They won't do the work to understand you

Marketers talk about what they do. What their company does. How they solve problems. 

Nobody is listening, because to listen means to do the work to understand why they care.  

Often marketing consists of talking about the intricacies of things that we are interested in, the solutions we have, the process we follow, features, benefits and the obituaries of jobs past. 

We blast this information out to people and expect them to say, "Oh yeah, that's great, I want that." We hope they are interested in what we do.  

They won’t be.  They don’t care.  

Because, assuming your prospects are human, they are listening for themselves. 

They want to know how to apply everything that you are talking about to their life.  What does it mean for them that you transform? What does it mean for them that you have this great strategy experience?  What does it mean that you're a fantastic coach?  Why would I ever care that your wind turbine has titanium ball bearings? 

When you talk about yourself, they have to figure it this out.  

They won’t do the work.  

They are bombarded with marketers trumpeting their capabilities.  There is so much noise out there about so many people doing so much stuff, everybody rattles on about themselves, taking pictures of their meals while they do it, that nobody can sort through it all. 

The world is awash with information about what people do. Paying attention is impossible. 

If you want your prospects or your market to pay attention, you have to lead with what your solution means for them. 

Here is a practical example that I use in our workshop:

I asked a guy what problem he solves.  He sent me 12 case studies. Each was three to five pages long. He said to me, "Read these case studies, and you will understand the problem I solve."

I'm busy. What is the likelihood that I'm going to spend the next half a day reading all of these case studies, this small font, and try to decipher from that what it is he does?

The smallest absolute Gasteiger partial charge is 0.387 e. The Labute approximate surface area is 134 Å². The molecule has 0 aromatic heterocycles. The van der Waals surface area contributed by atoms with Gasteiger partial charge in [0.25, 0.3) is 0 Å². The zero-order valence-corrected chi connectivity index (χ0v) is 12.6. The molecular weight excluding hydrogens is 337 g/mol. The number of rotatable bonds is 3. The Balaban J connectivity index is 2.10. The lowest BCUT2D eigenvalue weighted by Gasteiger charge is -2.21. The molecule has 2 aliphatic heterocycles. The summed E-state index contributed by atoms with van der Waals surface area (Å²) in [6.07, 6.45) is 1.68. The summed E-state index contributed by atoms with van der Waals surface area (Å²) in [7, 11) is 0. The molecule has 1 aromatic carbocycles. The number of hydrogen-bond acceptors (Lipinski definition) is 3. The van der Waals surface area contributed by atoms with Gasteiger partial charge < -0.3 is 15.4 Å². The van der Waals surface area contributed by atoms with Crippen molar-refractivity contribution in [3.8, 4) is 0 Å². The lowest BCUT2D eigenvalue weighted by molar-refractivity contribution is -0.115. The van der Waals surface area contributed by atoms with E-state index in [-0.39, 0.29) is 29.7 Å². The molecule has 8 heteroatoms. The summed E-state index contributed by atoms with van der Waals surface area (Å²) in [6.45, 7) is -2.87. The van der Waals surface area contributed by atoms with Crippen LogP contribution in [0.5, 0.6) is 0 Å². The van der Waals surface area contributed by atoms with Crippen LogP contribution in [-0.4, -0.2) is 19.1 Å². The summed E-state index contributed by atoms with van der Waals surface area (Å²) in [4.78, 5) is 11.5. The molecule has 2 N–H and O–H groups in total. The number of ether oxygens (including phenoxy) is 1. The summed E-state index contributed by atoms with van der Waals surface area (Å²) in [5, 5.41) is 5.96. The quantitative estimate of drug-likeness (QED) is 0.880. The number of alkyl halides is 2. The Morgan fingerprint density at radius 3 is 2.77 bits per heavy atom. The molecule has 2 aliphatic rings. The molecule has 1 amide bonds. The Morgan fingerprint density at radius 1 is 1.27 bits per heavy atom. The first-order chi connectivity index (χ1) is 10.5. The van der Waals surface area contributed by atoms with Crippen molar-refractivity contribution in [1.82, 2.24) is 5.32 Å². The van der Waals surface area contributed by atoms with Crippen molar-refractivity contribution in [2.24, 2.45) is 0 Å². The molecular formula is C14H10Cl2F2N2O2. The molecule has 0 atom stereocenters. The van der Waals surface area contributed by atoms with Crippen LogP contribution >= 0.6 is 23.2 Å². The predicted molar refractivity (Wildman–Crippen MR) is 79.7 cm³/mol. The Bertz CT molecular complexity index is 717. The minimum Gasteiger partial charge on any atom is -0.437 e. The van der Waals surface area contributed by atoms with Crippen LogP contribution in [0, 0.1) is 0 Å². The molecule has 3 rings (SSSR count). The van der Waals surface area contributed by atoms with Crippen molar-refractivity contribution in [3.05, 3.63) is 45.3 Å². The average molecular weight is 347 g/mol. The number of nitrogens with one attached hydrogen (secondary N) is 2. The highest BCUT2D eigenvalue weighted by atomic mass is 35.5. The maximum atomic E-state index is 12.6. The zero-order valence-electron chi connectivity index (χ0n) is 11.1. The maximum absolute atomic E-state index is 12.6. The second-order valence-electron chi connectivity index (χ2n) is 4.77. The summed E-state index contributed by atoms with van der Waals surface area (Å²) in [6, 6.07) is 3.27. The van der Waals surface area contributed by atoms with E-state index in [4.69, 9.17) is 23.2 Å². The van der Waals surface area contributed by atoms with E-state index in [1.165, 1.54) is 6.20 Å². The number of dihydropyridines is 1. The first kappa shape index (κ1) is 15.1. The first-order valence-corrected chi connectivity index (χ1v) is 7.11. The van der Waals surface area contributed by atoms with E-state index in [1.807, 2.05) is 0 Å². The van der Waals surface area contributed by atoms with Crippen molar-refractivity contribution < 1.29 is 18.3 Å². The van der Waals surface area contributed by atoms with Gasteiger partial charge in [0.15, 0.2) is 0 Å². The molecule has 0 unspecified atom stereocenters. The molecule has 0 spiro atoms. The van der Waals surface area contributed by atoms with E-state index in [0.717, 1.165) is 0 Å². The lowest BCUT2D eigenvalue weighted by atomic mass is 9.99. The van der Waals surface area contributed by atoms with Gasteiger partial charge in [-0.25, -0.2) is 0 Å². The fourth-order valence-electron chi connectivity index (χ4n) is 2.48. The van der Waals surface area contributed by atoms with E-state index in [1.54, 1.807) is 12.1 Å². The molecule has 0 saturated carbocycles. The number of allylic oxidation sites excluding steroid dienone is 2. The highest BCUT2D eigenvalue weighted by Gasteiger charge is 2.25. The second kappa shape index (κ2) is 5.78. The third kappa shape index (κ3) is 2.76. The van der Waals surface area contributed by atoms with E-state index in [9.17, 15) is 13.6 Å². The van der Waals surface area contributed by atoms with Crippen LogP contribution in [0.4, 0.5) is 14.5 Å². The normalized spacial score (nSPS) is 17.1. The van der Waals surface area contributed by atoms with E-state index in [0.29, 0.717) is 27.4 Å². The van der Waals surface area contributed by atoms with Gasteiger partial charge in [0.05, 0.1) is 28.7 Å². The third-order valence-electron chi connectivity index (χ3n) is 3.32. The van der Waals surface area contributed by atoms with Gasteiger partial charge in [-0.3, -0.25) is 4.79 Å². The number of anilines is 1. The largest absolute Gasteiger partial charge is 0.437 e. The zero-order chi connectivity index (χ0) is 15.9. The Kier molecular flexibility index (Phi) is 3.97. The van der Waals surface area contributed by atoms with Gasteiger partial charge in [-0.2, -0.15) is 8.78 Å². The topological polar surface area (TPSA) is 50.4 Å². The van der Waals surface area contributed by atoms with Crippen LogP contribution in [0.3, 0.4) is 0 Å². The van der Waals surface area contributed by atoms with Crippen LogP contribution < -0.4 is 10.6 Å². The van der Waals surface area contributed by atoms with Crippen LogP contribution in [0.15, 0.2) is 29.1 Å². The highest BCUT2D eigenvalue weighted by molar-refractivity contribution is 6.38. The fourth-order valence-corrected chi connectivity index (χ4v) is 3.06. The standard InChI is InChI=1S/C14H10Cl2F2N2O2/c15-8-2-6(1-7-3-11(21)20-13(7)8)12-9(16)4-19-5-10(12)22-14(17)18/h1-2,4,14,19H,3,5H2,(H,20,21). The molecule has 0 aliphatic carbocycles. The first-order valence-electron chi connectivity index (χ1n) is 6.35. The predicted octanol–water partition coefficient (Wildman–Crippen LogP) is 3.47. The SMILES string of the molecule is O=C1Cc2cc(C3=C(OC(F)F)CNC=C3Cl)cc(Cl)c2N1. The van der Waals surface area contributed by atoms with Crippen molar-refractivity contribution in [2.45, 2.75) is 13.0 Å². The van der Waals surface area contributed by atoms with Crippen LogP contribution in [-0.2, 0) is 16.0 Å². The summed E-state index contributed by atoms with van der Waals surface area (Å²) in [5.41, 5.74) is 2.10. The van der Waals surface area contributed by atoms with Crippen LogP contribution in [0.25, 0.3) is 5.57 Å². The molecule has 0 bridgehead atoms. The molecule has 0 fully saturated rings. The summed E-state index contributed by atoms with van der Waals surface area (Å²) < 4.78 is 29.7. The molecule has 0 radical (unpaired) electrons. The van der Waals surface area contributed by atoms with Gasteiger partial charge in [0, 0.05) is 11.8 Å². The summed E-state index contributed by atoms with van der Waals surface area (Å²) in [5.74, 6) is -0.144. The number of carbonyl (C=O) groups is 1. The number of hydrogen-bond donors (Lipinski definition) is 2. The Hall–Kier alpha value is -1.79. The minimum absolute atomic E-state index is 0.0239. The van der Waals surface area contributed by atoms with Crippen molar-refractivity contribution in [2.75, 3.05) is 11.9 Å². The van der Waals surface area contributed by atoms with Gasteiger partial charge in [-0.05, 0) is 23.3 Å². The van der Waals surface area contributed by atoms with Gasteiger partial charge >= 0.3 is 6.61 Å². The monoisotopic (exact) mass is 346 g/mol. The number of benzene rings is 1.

It's just not going to happen. 

Even worse, he blew past a sale. He had the opportunity to say, "Ah, the problem I solve is X," and if I had that problem, we’d be in a conversation.

I would have gone from overworked and uninterested to attentive and listening.  

Instead, he made me work for the sale.  I don't have the time, the interest or the mental energy to do that work.  I don't want to sell myself. 

Nobody does.  Our brains have evolved specifically to toss out and ignore this type of work.  

That's this whole idea of the reptile brain versus the neocortex; if you are leading with this neocortex dreck, you make people think, and you require them to work against the biological structure of their brain.  

You want them to do the work to make the sale.  

That isn’t going to happen. 

They're not going to be interested.

So don't make people think. 

Be very clear about the problem you solve.  Put that right up front and don't make people work for it.  Lead with the problem you solve.  Lead with the information that matters to the listener.  

I'd love to hear your thoughts, your comments and some of the problems that you solve, just put them in the comments below.  What problem do you solve?

If you don’t know, think about it. Meditate on it.  Stop writing case studies and career obituaries and figure out what problem you solve.  

You might attract new prospects. 

Jeff Loehr